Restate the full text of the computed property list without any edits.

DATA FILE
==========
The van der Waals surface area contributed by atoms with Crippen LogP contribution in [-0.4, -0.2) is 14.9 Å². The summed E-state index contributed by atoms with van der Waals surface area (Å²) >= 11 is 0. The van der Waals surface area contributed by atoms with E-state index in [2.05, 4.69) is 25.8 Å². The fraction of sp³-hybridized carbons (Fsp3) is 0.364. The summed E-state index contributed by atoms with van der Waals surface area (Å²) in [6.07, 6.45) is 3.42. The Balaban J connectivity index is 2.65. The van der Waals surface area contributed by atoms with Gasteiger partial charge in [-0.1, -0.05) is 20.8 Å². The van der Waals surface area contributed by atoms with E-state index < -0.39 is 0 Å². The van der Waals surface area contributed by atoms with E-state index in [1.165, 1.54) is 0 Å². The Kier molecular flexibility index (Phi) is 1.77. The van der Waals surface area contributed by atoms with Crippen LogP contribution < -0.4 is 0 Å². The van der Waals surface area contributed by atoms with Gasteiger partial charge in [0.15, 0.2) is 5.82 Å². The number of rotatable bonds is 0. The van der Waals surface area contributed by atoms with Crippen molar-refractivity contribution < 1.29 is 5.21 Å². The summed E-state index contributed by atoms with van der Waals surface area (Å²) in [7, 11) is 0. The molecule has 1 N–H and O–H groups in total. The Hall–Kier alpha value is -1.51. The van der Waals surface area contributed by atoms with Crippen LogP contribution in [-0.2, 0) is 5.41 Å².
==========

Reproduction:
The van der Waals surface area contributed by atoms with Crippen LogP contribution in [-0.4, -0.2) is 14.9 Å². The summed E-state index contributed by atoms with van der Waals surface area (Å²) >= 11 is 0. The van der Waals surface area contributed by atoms with E-state index in [2.05, 4.69) is 25.8 Å². The fraction of sp³-hybridized carbons (Fsp3) is 0.364. The summed E-state index contributed by atoms with van der Waals surface area (Å²) in [6.07, 6.45) is 3.42. The Balaban J connectivity index is 2.65. The van der Waals surface area contributed by atoms with Gasteiger partial charge in [-0.1, -0.05) is 20.8 Å². The van der Waals surface area contributed by atoms with E-state index < -0.39 is 0 Å². The van der Waals surface area contributed by atoms with E-state index in [1.165, 1.54) is 0 Å². The Kier molecular flexibility index (Phi) is 1.77. The van der Waals surface area contributed by atoms with Crippen LogP contribution < -0.4 is 0 Å². The van der Waals surface area contributed by atoms with Gasteiger partial charge in [0.15, 0.2) is 5.82 Å². The number of rotatable bonds is 0. The van der Waals surface area contributed by atoms with Crippen molar-refractivity contribution < 1.29 is 5.21 Å². The summed E-state index contributed by atoms with van der Waals surface area (Å²) in [7, 11) is 0. The molecule has 1 N–H and O–H groups in total. The Hall–Kier alpha value is -1.51. The van der Waals surface area contributed by atoms with Crippen LogP contribution in [-0.2, 0) is 5.41 Å².